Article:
In addition to saying thanks I also wanted to apologize. I wanted to apologize to those who left comments on my blog over the past few months and I never responded. To those who contacted me by email and I either took an extremely long time to respond or never responded at all. To those who may had been visited my blog only to be disappointed due to the lack of new content being posted on jIIr since last September. This was not the way I would had preferred to hit this milestone compared to hitting the milestone due to a great article that pushed me over a million page views. Sitting where I am today I wouldn’t had done it any other way. I needed some time to focus on my walk with Christ and spend more time in God’s word. In essence, I realigned priorities in my life and how I was spending my time. Outside of my commitments (family, $DayJob, $AcademiaJob, and church) I pretty much disconnected from everything else to focus on my faith. The DFIR community and jIIr was part of this everything else category that I temporarily put on hold while I spent time refocusing. Stay tuned as I start working my way through my blog idea hopper that has built up over the months.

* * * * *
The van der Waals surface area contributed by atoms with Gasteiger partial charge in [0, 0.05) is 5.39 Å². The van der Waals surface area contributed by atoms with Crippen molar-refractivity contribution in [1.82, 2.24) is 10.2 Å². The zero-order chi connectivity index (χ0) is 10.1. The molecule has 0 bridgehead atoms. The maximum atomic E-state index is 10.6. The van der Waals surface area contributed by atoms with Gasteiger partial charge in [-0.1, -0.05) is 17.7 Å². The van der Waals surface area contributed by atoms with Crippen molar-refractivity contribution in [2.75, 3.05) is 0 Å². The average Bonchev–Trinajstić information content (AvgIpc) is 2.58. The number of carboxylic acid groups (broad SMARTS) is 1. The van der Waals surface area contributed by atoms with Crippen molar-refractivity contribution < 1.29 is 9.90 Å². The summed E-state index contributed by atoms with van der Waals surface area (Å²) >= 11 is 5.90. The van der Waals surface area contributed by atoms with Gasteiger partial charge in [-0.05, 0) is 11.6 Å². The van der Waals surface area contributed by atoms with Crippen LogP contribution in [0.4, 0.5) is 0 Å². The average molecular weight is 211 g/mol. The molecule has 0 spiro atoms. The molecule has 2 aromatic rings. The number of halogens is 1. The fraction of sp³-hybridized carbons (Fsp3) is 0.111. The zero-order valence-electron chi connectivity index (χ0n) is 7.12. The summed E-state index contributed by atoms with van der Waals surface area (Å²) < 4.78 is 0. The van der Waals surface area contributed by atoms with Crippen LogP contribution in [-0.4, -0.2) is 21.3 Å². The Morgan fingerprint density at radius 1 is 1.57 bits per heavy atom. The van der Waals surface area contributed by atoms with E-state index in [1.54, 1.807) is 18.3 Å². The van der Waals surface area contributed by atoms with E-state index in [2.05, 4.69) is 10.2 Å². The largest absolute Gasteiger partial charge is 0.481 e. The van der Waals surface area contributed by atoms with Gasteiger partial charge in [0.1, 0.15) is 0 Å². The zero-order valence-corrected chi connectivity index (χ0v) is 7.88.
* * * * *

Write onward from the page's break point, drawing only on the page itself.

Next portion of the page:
It’s been a long journey to reach this milestone. I started out as a digital forensic analyst/ vulnerability assessor looking to get into the incident response field to becoming a security analyst who built and manages a Computer Security Incident Response Team (CSIRT) performing security monitoring and incident response. jIIr has been a place where I have shared my thoughts during this journey in hopes that someone somewhere would find the content useful and helpful. God willing, I’ll continue publishing content and my research for another six years to help those their own journeys.